Regardless: Comparing the 2080 with the 1080, and claiming there is a 70% price increase, is a bogus logic in the first place, since the 2080 brings a number of things to the table that the 1080 isn’t even capable of.

    Find me a 1080ti with DLSS and that is also capable of raytracing, and then we can compare prices and figure out if there’s a price increase or not.
  • imaheadcase - Wednesday, September 19, 2018 - link

    In brings it to the table..on paper more like it. You literally listed the two things that are not really shown AT ALL.
  • mscsniperx - Wednesday, September 19, 2018 - link

    No, actually YOUR logic is bogus. Find me a DLSS or Raytracing game to bench.. You can't. There is a reason for that. Raytracing will require a Massive FPS hit, Nvidia knows this and is delaying you from seeing that as damage control.
  • Yojimbo - Wednesday, September 19, 2018 - link

    There are no ray tracing games because the technology is new, not because NVIDIA is "delaying them". As far as DLSS, I think those games will appear faster than ray tracing.
  • Andrew LB - Thursday, September 20, 2018 - link

    Coming soon:

    Darksiders III from Gunfire Games / THQ Nordic
    Deliver Us The Moon: Fortuna from KeokeN Interactive
    Fear The Wolves from Vostok Games / Focus Home Interactive
    Hellblade: Senua's Sacrifice from Ninja Theory
    KINETIK from Hero Machine Studios
    Outpost Zero from Symmetric Games / tinyBuild Games
    Overkill's The Walking Dead from Overkill Software / Starbreeze Studios
    SCUM from Gamepires / Devolver Digital
    Stormdivers from Housemarque
    Ark: Survival Evolved from Studio Wildcard
    Atomic Heart from Mundfish
    Dauntless from Phoenix Labs
    Final Fantasy XV: Windows Edition from Square Enix
    Fractured Lands from Unbroken Studios
    Hitman 2 from IO Interactive / Warner Bros.
    Islands of Nyne from Define Human Studios
    Justice from NetEase
    JX3 from Kingsoft
    Mechwarrior 5: Mercenaries from Piranha Games
    PlayerUnknown’s Battlegrounds from PUBG Corp.
    Remnant: From The Ashes from Arc Games
    Serious Sam 4: Planet Badass from Croteam / Devolver Digital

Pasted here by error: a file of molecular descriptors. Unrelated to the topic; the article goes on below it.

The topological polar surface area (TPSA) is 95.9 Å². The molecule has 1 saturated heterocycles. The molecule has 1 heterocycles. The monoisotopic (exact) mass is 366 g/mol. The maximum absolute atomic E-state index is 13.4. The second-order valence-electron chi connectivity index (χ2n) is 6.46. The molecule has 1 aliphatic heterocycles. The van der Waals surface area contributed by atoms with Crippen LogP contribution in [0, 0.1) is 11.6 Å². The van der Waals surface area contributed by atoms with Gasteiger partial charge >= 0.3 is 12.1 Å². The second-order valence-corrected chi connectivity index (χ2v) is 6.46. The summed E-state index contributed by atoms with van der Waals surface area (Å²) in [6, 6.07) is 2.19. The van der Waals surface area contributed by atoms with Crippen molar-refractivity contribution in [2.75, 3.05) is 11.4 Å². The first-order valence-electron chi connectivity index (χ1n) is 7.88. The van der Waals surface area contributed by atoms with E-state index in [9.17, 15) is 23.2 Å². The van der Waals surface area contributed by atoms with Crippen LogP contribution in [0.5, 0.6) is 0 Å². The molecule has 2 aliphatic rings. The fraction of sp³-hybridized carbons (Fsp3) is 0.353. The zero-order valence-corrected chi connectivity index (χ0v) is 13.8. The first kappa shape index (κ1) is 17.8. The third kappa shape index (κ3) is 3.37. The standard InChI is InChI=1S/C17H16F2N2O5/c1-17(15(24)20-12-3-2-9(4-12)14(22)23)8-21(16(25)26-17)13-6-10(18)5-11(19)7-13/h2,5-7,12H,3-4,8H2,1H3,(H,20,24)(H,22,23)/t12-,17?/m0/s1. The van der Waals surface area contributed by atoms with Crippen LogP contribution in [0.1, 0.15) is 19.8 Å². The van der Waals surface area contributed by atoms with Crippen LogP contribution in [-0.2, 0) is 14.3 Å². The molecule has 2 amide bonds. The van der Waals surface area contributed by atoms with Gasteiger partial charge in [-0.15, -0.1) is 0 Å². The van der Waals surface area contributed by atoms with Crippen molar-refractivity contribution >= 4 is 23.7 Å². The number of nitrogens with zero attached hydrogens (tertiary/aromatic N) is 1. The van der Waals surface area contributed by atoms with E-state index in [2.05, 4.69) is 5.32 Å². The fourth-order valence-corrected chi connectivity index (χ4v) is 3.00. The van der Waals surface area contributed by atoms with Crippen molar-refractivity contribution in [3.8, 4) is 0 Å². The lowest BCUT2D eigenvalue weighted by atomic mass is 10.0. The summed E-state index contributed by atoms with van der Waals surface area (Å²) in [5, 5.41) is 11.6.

Shadow of the Tomb Raider from Square Enix / Eidos-Montréal / Crystal Dynamics / Nixxes
    The Forge Arena from Freezing Raccoon Studios
    We Happy Few from Compulsion Games / Gearbox

    Funny how the same people who praised AMD for being the first to bring full DX12 support yet only 15 games in the first two years used it, are the same people sh*tting on nVidia for bringing a far more revolutionary technology that's going to be in far more games in a shorter time span.
  • jordanclock - Thursday, September 20, 2018 - link

    Considering AMD was the first to bring support to an API that all GPUs could have support for, DLSS is not a comparison. DLSS is an Nvidia-only feature and Nvidia couldn't manage to have even ONE game on launch day with DLSS.
  • Manch - Thursday, September 20, 2018 - link

    AMD spawned Mantle which then turned into Vulcan. Also pushed MS to dev DX12 as it was in both their interests. These APIs can be used by all.

    DLSS while potentially very cool, is as Jordan said proprietary. Like hair works and other crap ot will get light support but devs when it comes to feature sets will spend most of their effort building to common ground. With consoles being AMD GPU based, guess where that will be.

    If will be interesting how AMD will ultimatley respond. Ie gsync/freesync CUDA/OpenCL, etc.

    As Nvidia has stated, these features are designed to work with how current game engines already function so they dont (the devs) have to reinvent the wheel. Ultimately this meanz the integration wont be very deep at least not for awhile.

    For consumers the end goal is always better graphics at the same price point when new releases happen.

    Not that these are bad cards, just expensove and two very key features are unavailable, and that sucks. Hopefully the situation will change sooner rather than later.